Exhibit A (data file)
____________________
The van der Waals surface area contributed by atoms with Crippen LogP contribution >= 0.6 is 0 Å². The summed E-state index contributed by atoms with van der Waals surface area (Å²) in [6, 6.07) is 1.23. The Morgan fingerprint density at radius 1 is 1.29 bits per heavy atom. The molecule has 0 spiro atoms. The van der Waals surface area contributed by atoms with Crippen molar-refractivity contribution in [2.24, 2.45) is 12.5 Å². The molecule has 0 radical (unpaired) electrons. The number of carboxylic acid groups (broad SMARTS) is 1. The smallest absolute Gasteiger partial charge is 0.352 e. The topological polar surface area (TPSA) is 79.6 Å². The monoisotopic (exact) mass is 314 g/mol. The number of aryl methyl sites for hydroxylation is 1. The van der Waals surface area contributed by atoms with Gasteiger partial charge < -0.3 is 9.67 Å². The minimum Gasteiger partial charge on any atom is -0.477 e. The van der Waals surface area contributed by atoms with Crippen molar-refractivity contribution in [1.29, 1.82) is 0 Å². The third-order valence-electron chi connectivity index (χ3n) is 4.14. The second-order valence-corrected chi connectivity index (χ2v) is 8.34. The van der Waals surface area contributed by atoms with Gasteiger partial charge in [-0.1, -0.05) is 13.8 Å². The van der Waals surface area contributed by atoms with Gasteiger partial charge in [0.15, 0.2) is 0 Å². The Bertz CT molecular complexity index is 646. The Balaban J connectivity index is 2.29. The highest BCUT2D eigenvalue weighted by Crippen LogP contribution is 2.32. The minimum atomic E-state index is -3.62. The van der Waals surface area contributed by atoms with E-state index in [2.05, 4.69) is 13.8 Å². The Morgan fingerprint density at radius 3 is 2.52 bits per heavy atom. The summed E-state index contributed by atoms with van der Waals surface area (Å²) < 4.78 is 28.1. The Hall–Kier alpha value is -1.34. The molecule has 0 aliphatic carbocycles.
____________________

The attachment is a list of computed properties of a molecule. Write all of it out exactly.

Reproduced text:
The van der Waals surface area contributed by atoms with Crippen LogP contribution >= 0.6 is 0 Å². The summed E-state index contributed by atoms with van der Waals surface area (Å²) in [6, 6.07) is 1.23. The Morgan fingerprint density at radius 1 is 1.29 bits per heavy atom. The molecule has 0 spiro atoms. The van der Waals surface area contributed by atoms with Crippen molar-refractivity contribution in [2.24, 2.45) is 12.5 Å². The molecule has 0 radical (unpaired) electrons. The number of carboxylic acid groups (broad SMARTS) is 1. The smallest absolute Gasteiger partial charge is 0.352 e. The topological polar surface area (TPSA) is 79.6 Å². The monoisotopic (exact) mass is 314 g/mol. The number of aryl methyl sites for hydroxylation is 1. The van der Waals surface area contributed by atoms with Gasteiger partial charge < -0.3 is 9.67 Å². The minimum Gasteiger partial charge on any atom is -0.477 e. The van der Waals surface area contributed by atoms with Crippen molar-refractivity contribution in [1.29, 1.82) is 0 Å². The third-order valence-electron chi connectivity index (χ3n) is 4.14. The second-order valence-corrected chi connectivity index (χ2v) is 8.34. The van der Waals surface area contributed by atoms with Gasteiger partial charge in [-0.1, -0.05) is 13.8 Å². The van der Waals surface area contributed by atoms with Gasteiger partial charge in [0.15, 0.2) is 0 Å². The Bertz CT molecular complexity index is 646. The Balaban J connectivity index is 2.29. The highest BCUT2D eigenvalue weighted by Crippen LogP contribution is 2.32. The minimum atomic E-state index is -3.62. The van der Waals surface area contributed by atoms with E-state index in [2.05, 4.69) is 13.8 Å². The Morgan fingerprint density at radius 3 is 2.52 bits per heavy atom. The summed E-state index contributed by atoms with van der Waals surface area (Å²) < 4.78 is 28.1. The Hall–Kier alpha value is -1.34. The molecule has 0 aliphatic carbocycles.